In the wake of Justice Antonin Scalia’s untimely death, the ideological future of the court hangs in the balance. The court’s eight members are now split on many interpretive issues, which would make a new justice a key swing vote in certain cases. President Obama nominated Merrick Garland, from the Federal Court of Appeals for the District of Columbia Circuit, to fill Scalia’s spot.
Garland has served as a judge of the Federal Court of Appeals for the D.C. Circuit since his appointment by Bill Clinton in 1997, becoming Chief Judge in 2013. He studied at Harvard Law School and previously worked as a federal prosecutor.
Garland’s colleagues hold him in high regard, and his background and experience mirror those of many Supreme Court justices. Obama previously considered Garland for nomination in 2009 and 2010, but opted for the more liberal nominees Sotomayor and Kagan.
Garland has called the Constitution and law “the cornerstone of [his] professional life,” asserting the importance of rule of law over personal ideology. Republican politicians, however, are concerned with Garland’s record on the Second Amendment. Garland’s previous support for strict, controversial gun restrictions in D.C. opposed the Supreme Court’s Heller decision, which the Court could overturn with Garland ruling with the previous minority.
Contrary to expectations, President Obama has made the most conservative nomination by a liberal president in recent history, banking on Republicans rejecting Garland before consideration, thus making Republicans look uncooperative and obstructionist by not “doing their job,” even for a nominee who should receive bipartisan support.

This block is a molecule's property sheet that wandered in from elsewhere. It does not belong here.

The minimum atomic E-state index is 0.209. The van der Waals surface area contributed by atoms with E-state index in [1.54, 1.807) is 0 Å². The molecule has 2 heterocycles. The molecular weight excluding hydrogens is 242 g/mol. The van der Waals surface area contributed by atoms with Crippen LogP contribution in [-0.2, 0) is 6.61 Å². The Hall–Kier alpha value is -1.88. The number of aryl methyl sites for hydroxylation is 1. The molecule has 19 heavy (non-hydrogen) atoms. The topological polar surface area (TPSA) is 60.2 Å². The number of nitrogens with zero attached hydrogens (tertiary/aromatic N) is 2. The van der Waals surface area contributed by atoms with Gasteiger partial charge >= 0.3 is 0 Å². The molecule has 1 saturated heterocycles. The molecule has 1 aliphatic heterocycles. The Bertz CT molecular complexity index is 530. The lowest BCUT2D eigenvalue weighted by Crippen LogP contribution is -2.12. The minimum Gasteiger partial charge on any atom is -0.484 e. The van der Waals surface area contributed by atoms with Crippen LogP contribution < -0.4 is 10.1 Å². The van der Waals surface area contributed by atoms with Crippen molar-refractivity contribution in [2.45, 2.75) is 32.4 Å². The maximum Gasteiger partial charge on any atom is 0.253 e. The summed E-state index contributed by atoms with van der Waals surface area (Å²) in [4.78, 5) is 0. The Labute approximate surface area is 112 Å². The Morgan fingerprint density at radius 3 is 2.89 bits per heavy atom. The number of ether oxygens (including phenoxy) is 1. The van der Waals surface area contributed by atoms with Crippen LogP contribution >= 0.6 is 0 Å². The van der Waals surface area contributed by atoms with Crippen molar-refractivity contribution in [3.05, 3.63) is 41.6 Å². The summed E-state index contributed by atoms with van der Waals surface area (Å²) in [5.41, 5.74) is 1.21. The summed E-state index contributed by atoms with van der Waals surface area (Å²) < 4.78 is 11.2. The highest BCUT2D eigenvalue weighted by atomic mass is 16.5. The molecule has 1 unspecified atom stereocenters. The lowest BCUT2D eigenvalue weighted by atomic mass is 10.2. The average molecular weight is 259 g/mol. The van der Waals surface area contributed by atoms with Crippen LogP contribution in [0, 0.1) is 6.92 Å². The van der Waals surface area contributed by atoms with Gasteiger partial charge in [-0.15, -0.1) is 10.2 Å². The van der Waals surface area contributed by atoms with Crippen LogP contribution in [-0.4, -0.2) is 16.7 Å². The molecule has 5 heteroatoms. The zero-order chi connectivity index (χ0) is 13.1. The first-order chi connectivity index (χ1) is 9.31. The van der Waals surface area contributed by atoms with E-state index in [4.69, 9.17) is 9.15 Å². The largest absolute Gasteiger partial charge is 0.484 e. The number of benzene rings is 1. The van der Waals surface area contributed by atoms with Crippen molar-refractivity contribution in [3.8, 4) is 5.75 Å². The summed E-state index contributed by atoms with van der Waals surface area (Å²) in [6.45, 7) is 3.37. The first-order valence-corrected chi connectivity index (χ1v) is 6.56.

The Senate must now exercise its constitutional duty to advise and consent to (or ignore) the president’s nomination. The Constitution dictates few particulars for the court. The court still functions with fewer than nine members and is not required to seat any specific number of judges.
Another liberal justice would swing the court majority firmly towards judicial activism, allowing judges to legislate from the bench and overrule state or local prerogatives. For this reason, the Republican Senators, expecting President Obama to nominate another extremely liberal justice, have refused to even consider confirming a nominee before Obama’s presidency ends.
By waiting for the next president, the American people could have a democratic voice in the future of the Supreme Court. Under the guise of increasing the democratic influence in government, both Republicans and Democrats in the Senate have attempted to wait out presidencies in hopes of securing a better candidate from a new president.
The senators should ask themselves, however, whether they honestly expect a better nomination from the next president. Since the frontrunners are an unpredictable nationalist populist and a power-hungry, flip-flopping, pandering career politician with a deplorable record and possible federal indictment, the Senate will likely not get a better nominee than Garland.
Republicans should wait and gauge the outcome of the primaries and general election matchup. With such bleak presidential possibilities, Senate Republicans’ ideal hope is for Senator Ted Cruz (after winning a contested convention and general election) to nominate a constitutional originalist. In the meantime, the Senate should at least hold hearings for Garland, and seriously consider moving to a confirmation vote.
The Republican senators are obstructing Garland to make a point of checking Obama’s presidential power. Both liberals and conservatives question Garland’s interpretive stance, which is a good sign of a compromise nominee.
In a less politically hostile and radical time, a candidate like Garland should receive overwhelming bipartisan support. As a Trump or Clinton presidency comes closer to reality, the senators should seriously consider confirming Garland.